Nine Republican governors and one Democrat governor have voiced their support for AT&T’s $39 billion buyout of T-Mobile USA, AT&T CEO Randall Stephenson said in testimony today before the House Subcommittee on Intellectual Property, Competition and the Internet.
Stephenson’s testimony marks the first time Idaho Governor Butch Otter (R) and Texas Governor Rick Perry (R) have come out in support of the merger, and the lawmakers are expected to soon file documents with the FCC stating their support for the deal.
Governors Bobby Jindal (R-Louisiana); Mike Beebe (D-Ark.); Nathan Deal (R – Ga.); Rick Snyder (R-Mich.); Paul LePage (R-Maine); Mary Fallin (R-Okla.); and Nikki Haley (R-S.C.) have already filed paperwork with the FCC asking the agency to approve the merger.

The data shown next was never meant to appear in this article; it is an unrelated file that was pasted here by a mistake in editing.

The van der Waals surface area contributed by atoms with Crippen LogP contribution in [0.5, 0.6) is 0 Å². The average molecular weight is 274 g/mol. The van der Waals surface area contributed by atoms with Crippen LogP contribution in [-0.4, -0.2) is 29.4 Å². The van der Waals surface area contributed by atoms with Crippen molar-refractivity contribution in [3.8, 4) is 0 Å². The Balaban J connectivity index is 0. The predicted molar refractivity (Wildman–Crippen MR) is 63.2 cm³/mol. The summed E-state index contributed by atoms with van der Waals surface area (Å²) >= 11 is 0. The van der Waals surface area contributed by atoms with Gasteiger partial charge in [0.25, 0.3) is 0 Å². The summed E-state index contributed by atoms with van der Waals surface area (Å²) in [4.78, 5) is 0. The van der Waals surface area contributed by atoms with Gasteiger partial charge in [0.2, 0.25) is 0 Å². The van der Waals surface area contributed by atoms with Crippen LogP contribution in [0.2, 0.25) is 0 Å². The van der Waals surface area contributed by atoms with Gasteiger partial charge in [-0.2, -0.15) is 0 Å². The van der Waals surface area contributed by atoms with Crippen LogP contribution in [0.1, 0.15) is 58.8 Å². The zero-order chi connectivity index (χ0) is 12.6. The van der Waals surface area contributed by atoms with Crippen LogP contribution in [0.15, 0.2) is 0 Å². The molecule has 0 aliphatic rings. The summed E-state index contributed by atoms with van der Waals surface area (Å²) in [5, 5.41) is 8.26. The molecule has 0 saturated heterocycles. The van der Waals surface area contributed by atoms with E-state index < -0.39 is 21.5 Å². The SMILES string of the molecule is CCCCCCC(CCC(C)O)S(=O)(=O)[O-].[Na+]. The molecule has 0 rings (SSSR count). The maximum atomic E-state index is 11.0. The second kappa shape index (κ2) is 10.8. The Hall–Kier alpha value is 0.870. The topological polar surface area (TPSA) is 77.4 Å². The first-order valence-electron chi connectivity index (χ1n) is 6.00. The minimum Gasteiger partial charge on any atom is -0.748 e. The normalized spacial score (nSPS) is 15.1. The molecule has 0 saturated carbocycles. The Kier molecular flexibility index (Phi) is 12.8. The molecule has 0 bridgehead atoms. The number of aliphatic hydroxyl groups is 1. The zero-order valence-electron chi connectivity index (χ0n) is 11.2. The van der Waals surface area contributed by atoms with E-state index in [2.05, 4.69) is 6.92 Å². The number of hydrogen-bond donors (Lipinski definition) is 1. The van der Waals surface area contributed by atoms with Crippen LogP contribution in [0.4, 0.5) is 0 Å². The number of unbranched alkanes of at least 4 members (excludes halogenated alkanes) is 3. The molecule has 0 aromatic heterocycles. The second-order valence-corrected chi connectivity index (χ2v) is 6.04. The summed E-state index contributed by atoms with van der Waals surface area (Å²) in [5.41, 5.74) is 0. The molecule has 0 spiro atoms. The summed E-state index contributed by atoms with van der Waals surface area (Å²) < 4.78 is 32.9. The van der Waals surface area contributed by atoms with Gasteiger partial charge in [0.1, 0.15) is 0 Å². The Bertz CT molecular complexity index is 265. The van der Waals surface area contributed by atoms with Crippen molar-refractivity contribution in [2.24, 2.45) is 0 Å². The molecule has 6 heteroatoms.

Stephenson argued that AT&T’s acquisition of T-Mobile would ultimately benefit consumers by allowing the company to increase the capacity of its network and expand its LTE network to an additional 55 million U.S. residents.
“You know as well as I the benefits this kind of deployment will bring to small towns and rural communities in education, health care and economic development,” Stephenson said in prepared remarks.
AT&T’s pledge to expand mobile broadband service into rural communities has been particularly appealing to states with large populations in remote areas without adequate access to high-speed Internet service.
“Our state is a sea of small towns and rural communities, with islands of population and commerce in Upstate, Midlands and Lowcountry,” South Carolina Governor Haley said in her letter to the FCC in support of AT&T’s merger with T-Mobile. “For the vast majority of our residents, this expanded investment in mobile broadband is a game-changer.”
The other governors filing their support with the FCC made similar comments, citing the lack of Internet access to many of their rural constituents.